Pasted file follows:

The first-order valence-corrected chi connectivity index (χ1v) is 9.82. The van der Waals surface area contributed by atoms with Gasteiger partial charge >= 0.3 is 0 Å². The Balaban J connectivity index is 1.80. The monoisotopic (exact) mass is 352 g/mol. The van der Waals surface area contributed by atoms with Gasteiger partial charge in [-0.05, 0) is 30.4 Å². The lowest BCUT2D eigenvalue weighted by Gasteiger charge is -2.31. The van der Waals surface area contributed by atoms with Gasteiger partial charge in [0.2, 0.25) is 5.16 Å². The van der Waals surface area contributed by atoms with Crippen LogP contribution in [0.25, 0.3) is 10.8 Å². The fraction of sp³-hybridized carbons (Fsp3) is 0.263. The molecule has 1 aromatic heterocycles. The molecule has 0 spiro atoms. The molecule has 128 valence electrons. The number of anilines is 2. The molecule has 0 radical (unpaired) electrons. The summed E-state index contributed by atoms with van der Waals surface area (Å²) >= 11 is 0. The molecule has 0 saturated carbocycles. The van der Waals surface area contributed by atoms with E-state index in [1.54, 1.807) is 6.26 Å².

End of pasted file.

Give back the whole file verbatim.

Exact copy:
The first-order valence-corrected chi connectivity index (χ1v) is 9.82. The van der Waals surface area contributed by atoms with Gasteiger partial charge >= 0.3 is 0 Å². The Balaban J connectivity index is 1.80. The monoisotopic (exact) mass is 352 g/mol. The van der Waals surface area contributed by atoms with Gasteiger partial charge in [-0.05, 0) is 30.4 Å². The lowest BCUT2D eigenvalue weighted by Gasteiger charge is -2.31. The van der Waals surface area contributed by atoms with Gasteiger partial charge in [0.2, 0.25) is 5.16 Å². The van der Waals surface area contributed by atoms with Crippen LogP contribution in [0.25, 0.3) is 10.8 Å². The fraction of sp³-hybridized carbons (Fsp3) is 0.263. The molecule has 1 aromatic heterocycles. The molecule has 0 spiro atoms. The molecule has 128 valence electrons. The number of anilines is 2. The molecule has 0 radical (unpaired) electrons. The summed E-state index contributed by atoms with van der Waals surface area (Å²) >= 11 is 0. The molecule has 0 saturated carbocycles. The van der Waals surface area contributed by atoms with E-state index in [1.54, 1.807) is 6.26 Å².